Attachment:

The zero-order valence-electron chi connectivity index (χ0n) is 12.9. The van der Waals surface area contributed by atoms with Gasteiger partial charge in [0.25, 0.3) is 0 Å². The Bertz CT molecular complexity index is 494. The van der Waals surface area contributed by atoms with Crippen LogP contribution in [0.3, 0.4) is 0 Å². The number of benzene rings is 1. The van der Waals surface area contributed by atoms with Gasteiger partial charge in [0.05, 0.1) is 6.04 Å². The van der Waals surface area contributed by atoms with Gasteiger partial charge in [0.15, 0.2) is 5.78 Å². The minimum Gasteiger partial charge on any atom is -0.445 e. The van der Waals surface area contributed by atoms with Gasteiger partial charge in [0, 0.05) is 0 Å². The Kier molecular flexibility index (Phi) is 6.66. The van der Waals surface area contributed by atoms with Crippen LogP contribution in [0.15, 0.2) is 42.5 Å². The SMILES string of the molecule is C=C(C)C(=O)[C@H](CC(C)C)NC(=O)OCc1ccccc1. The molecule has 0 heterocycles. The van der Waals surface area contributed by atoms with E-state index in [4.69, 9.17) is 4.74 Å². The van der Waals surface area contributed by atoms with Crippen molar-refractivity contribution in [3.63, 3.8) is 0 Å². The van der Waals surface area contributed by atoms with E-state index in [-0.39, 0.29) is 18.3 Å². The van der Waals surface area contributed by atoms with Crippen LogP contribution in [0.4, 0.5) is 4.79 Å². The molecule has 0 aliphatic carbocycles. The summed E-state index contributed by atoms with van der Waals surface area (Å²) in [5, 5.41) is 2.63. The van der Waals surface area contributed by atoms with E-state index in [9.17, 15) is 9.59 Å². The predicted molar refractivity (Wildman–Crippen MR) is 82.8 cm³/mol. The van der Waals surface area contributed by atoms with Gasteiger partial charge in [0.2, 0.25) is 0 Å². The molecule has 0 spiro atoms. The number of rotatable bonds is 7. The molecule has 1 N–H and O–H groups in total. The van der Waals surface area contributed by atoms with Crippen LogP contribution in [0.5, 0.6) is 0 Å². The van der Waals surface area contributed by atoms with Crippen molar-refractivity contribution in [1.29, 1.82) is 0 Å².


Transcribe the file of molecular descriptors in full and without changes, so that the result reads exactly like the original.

The zero-order valence-electron chi connectivity index (χ0n) is 12.9. The van der Waals surface area contributed by atoms with Gasteiger partial charge in [0.25, 0.3) is 0 Å². The Bertz CT molecular complexity index is 494. The van der Waals surface area contributed by atoms with Crippen LogP contribution in [0.3, 0.4) is 0 Å². The number of benzene rings is 1. The van der Waals surface area contributed by atoms with Gasteiger partial charge in [0.05, 0.1) is 6.04 Å². The van der Waals surface area contributed by atoms with Gasteiger partial charge in [0.15, 0.2) is 5.78 Å². The minimum Gasteiger partial charge on any atom is -0.445 e. The van der Waals surface area contributed by atoms with Gasteiger partial charge in [0, 0.05) is 0 Å². The Kier molecular flexibility index (Phi) is 6.66. The van der Waals surface area contributed by atoms with Crippen LogP contribution in [0.15, 0.2) is 42.5 Å². The SMILES string of the molecule is C=C(C)C(=O)[C@H](CC(C)C)NC(=O)OCc1ccccc1. The molecule has 0 heterocycles. The van der Waals surface area contributed by atoms with E-state index in [4.69, 9.17) is 4.74 Å². The van der Waals surface area contributed by atoms with Crippen molar-refractivity contribution in [3.63, 3.8) is 0 Å². The van der Waals surface area contributed by atoms with E-state index in [-0.39, 0.29) is 18.3 Å². The van der Waals surface area contributed by atoms with Crippen LogP contribution in [0.4, 0.5) is 4.79 Å². The molecule has 0 aliphatic carbocycles. The summed E-state index contributed by atoms with van der Waals surface area (Å²) in [5, 5.41) is 2.63. The van der Waals surface area contributed by atoms with E-state index in [9.17, 15) is 9.59 Å². The predicted molar refractivity (Wildman–Crippen MR) is 82.8 cm³/mol. The van der Waals surface area contributed by atoms with Gasteiger partial charge in [0.2, 0.25) is 0 Å². The molecule has 0 spiro atoms. The number of rotatable bonds is 7. The molecule has 1 N–H and O–H groups in total. The van der Waals surface area contributed by atoms with Crippen LogP contribution in [0.5, 0.6) is 0 Å². The van der Waals surface area contributed by atoms with Crippen molar-refractivity contribution in [1.29, 1.82) is 0 Å².